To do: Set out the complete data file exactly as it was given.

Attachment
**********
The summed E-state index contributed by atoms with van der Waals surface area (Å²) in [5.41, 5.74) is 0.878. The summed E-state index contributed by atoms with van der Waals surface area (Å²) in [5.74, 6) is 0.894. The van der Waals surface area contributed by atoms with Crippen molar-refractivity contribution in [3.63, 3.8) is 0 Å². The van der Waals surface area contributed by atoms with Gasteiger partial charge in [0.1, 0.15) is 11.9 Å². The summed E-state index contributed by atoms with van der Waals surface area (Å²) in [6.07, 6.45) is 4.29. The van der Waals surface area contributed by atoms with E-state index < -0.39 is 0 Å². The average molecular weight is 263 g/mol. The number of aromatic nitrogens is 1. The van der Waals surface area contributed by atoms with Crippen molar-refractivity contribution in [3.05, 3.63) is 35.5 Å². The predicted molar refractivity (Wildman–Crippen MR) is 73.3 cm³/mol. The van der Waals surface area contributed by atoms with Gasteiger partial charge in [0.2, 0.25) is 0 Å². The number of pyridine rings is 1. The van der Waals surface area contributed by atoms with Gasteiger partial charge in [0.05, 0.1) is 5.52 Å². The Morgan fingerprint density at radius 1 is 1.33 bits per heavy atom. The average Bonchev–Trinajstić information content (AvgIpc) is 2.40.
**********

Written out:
The summed E-state index contributed by atoms with van der Waals surface area (Å²) in [5.41, 5.74) is 0.878. The summed E-state index contributed by atoms with van der Waals surface area (Å²) in [5.74, 6) is 0.894. The van der Waals surface area contributed by atoms with Crippen molar-refractivity contribution in [3.63, 3.8) is 0 Å². The van der Waals surface area contributed by atoms with Gasteiger partial charge in [0.1, 0.15) is 11.9 Å². The summed E-state index contributed by atoms with van der Waals surface area (Å²) in [6.07, 6.45) is 4.29. The van der Waals surface area contributed by atoms with E-state index < -0.39 is 0 Å². The average molecular weight is 263 g/mol. The number of aromatic nitrogens is 1. The van der Waals surface area contributed by atoms with Crippen molar-refractivity contribution in [3.05, 3.63) is 35.5 Å². The predicted molar refractivity (Wildman–Crippen MR) is 73.3 cm³/mol. The van der Waals surface area contributed by atoms with Gasteiger partial charge in [0.2, 0.25) is 0 Å². The number of pyridine rings is 1. The van der Waals surface area contributed by atoms with Gasteiger partial charge in [0.05, 0.1) is 5.52 Å². The Morgan fingerprint density at radius 1 is 1.33 bits per heavy atom. The average Bonchev–Trinajstić information content (AvgIpc) is 2.40.